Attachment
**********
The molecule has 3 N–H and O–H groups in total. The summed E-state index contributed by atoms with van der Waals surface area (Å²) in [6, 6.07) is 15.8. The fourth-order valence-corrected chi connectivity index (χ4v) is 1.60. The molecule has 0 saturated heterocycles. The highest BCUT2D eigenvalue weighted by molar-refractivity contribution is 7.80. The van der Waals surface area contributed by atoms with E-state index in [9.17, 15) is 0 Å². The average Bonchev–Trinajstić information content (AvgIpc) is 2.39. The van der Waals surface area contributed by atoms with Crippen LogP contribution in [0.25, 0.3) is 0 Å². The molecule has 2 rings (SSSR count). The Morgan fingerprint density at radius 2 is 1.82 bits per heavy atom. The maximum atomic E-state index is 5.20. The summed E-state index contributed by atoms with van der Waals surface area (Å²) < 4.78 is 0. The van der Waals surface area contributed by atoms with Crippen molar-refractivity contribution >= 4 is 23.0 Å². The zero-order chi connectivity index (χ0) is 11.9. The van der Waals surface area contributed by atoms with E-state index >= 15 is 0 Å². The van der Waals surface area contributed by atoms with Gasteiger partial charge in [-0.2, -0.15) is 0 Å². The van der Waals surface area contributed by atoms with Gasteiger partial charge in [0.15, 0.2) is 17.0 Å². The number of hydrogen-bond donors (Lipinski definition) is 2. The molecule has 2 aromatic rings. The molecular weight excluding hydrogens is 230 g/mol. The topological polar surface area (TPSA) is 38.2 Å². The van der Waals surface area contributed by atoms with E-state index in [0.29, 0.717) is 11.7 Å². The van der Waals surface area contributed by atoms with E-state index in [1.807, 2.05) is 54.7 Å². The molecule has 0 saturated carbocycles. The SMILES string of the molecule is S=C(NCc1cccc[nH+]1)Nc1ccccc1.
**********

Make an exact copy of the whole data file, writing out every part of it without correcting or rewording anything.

The molecule has 3 N–H and O–H groups in total. The summed E-state index contributed by atoms with van der Waals surface area (Å²) in [6, 6.07) is 15.8. The fourth-order valence-corrected chi connectivity index (χ4v) is 1.60. The molecule has 0 saturated heterocycles. The highest BCUT2D eigenvalue weighted by molar-refractivity contribution is 7.80. The van der Waals surface area contributed by atoms with E-state index in [9.17, 15) is 0 Å². The average Bonchev–Trinajstić information content (AvgIpc) is 2.39. The van der Waals surface area contributed by atoms with Crippen LogP contribution in [0.25, 0.3) is 0 Å². The molecule has 2 rings (SSSR count). The Morgan fingerprint density at radius 2 is 1.82 bits per heavy atom. The maximum atomic E-state index is 5.20. The summed E-state index contributed by atoms with van der Waals surface area (Å²) < 4.78 is 0. The van der Waals surface area contributed by atoms with Crippen molar-refractivity contribution >= 4 is 23.0 Å². The zero-order chi connectivity index (χ0) is 11.9. The van der Waals surface area contributed by atoms with E-state index >= 15 is 0 Å². The van der Waals surface area contributed by atoms with Gasteiger partial charge in [-0.2, -0.15) is 0 Å². The van der Waals surface area contributed by atoms with Gasteiger partial charge in [0.15, 0.2) is 17.0 Å². The number of hydrogen-bond donors (Lipinski definition) is 2. The molecule has 2 aromatic rings. The molecular weight excluding hydrogens is 230 g/mol. The topological polar surface area (TPSA) is 38.2 Å². The van der Waals surface area contributed by atoms with E-state index in [0.29, 0.717) is 11.7 Å². The van der Waals surface area contributed by atoms with E-state index in [1.807, 2.05) is 54.7 Å². The molecule has 0 saturated carbocycles. The SMILES string of the molecule is S=C(NCc1cccc[nH+]1)Nc1ccccc1.